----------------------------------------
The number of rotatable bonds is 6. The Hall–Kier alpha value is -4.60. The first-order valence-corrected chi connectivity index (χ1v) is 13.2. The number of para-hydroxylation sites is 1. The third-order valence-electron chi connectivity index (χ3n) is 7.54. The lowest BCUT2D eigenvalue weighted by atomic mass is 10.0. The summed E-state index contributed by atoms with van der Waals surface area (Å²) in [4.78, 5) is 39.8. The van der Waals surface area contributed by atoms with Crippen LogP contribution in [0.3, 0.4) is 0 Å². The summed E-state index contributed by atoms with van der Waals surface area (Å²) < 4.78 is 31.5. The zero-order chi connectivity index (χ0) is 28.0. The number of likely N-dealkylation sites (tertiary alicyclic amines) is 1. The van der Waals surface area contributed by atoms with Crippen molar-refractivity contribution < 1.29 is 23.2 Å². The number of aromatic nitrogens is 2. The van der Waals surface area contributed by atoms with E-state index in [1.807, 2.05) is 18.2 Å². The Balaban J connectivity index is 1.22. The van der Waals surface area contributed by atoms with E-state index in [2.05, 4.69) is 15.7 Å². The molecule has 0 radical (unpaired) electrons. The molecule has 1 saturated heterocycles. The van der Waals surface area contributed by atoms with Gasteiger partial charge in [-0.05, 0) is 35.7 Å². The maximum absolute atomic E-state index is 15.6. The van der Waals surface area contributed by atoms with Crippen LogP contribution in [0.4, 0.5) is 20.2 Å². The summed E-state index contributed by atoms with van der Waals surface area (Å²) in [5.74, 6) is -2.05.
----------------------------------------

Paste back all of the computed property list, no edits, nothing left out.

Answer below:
The number of rotatable bonds is 6. The Hall–Kier alpha value is -4.60. The first-order valence-corrected chi connectivity index (χ1v) is 13.2. The number of para-hydroxylation sites is 1. The third-order valence-electron chi connectivity index (χ3n) is 7.54. The lowest BCUT2D eigenvalue weighted by atomic mass is 10.0. The summed E-state index contributed by atoms with van der Waals surface area (Å²) in [4.78, 5) is 39.8. The van der Waals surface area contributed by atoms with Crippen LogP contribution in [0.3, 0.4) is 0 Å². The summed E-state index contributed by atoms with van der Waals surface area (Å²) < 4.78 is 31.5. The zero-order chi connectivity index (χ0) is 28.0. The number of likely N-dealkylation sites (tertiary alicyclic amines) is 1. The van der Waals surface area contributed by atoms with Crippen molar-refractivity contribution < 1.29 is 23.2 Å². The number of aromatic nitrogens is 2. The van der Waals surface area contributed by atoms with E-state index in [1.807, 2.05) is 18.2 Å². The Balaban J connectivity index is 1.22. The van der Waals surface area contributed by atoms with E-state index in [2.05, 4.69) is 15.7 Å². The molecule has 0 radical (unpaired) electrons. The molecule has 1 saturated heterocycles. The van der Waals surface area contributed by atoms with Gasteiger partial charge in [-0.05, 0) is 35.7 Å². The maximum absolute atomic E-state index is 15.6. The van der Waals surface area contributed by atoms with Crippen LogP contribution in [0.4, 0.5) is 20.2 Å². The summed E-state index contributed by atoms with van der Waals surface area (Å²) in [5.74, 6) is -2.05.